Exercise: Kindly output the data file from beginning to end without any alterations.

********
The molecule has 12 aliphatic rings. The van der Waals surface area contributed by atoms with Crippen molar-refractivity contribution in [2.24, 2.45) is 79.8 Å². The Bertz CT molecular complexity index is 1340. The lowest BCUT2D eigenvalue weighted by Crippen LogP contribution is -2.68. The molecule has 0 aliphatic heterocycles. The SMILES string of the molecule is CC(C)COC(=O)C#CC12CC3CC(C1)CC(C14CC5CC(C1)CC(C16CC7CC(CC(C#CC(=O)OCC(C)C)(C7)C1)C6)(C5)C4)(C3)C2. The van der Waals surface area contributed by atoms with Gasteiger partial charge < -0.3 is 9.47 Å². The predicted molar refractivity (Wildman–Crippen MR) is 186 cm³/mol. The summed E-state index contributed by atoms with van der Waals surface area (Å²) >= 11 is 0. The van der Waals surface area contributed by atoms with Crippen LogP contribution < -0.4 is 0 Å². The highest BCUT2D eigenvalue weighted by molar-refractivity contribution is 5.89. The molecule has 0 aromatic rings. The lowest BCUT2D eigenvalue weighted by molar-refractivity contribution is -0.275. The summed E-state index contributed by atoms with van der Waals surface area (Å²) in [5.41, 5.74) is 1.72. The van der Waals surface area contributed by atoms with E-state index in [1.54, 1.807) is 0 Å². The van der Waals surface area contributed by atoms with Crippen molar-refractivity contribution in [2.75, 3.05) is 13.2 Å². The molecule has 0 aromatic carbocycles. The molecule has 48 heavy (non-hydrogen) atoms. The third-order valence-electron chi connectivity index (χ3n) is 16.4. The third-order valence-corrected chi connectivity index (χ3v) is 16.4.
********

The molecule has 12 aliphatic rings. The van der Waals surface area contributed by atoms with Crippen molar-refractivity contribution in [2.24, 2.45) is 79.8 Å². The Bertz CT molecular complexity index is 1340. The lowest BCUT2D eigenvalue weighted by Crippen LogP contribution is -2.68. The molecule has 0 aliphatic heterocycles. The SMILES string of the molecule is CC(C)COC(=O)C#CC12CC3CC(C1)CC(C14CC5CC(C1)CC(C16CC7CC(CC(C#CC(=O)OCC(C)C)(C7)C1)C6)(C5)C4)(C3)C2. The van der Waals surface area contributed by atoms with Gasteiger partial charge < -0.3 is 9.47 Å². The predicted molar refractivity (Wildman–Crippen MR) is 186 cm³/mol. The summed E-state index contributed by atoms with van der Waals surface area (Å²) >= 11 is 0. The van der Waals surface area contributed by atoms with Crippen LogP contribution < -0.4 is 0 Å². The highest BCUT2D eigenvalue weighted by molar-refractivity contribution is 5.89. The molecule has 0 aromatic rings. The lowest BCUT2D eigenvalue weighted by molar-refractivity contribution is -0.275. The summed E-state index contributed by atoms with van der Waals surface area (Å²) in [5.41, 5.74) is 1.72. The van der Waals surface area contributed by atoms with E-state index in [1.54, 1.807) is 0 Å². The van der Waals surface area contributed by atoms with Crippen molar-refractivity contribution in [2.75, 3.05) is 13.2 Å². The molecule has 0 aromatic carbocycles. The molecule has 48 heavy (non-hydrogen) atoms. The third-order valence-electron chi connectivity index (χ3n) is 16.4. The third-order valence-corrected chi connectivity index (χ3v) is 16.4.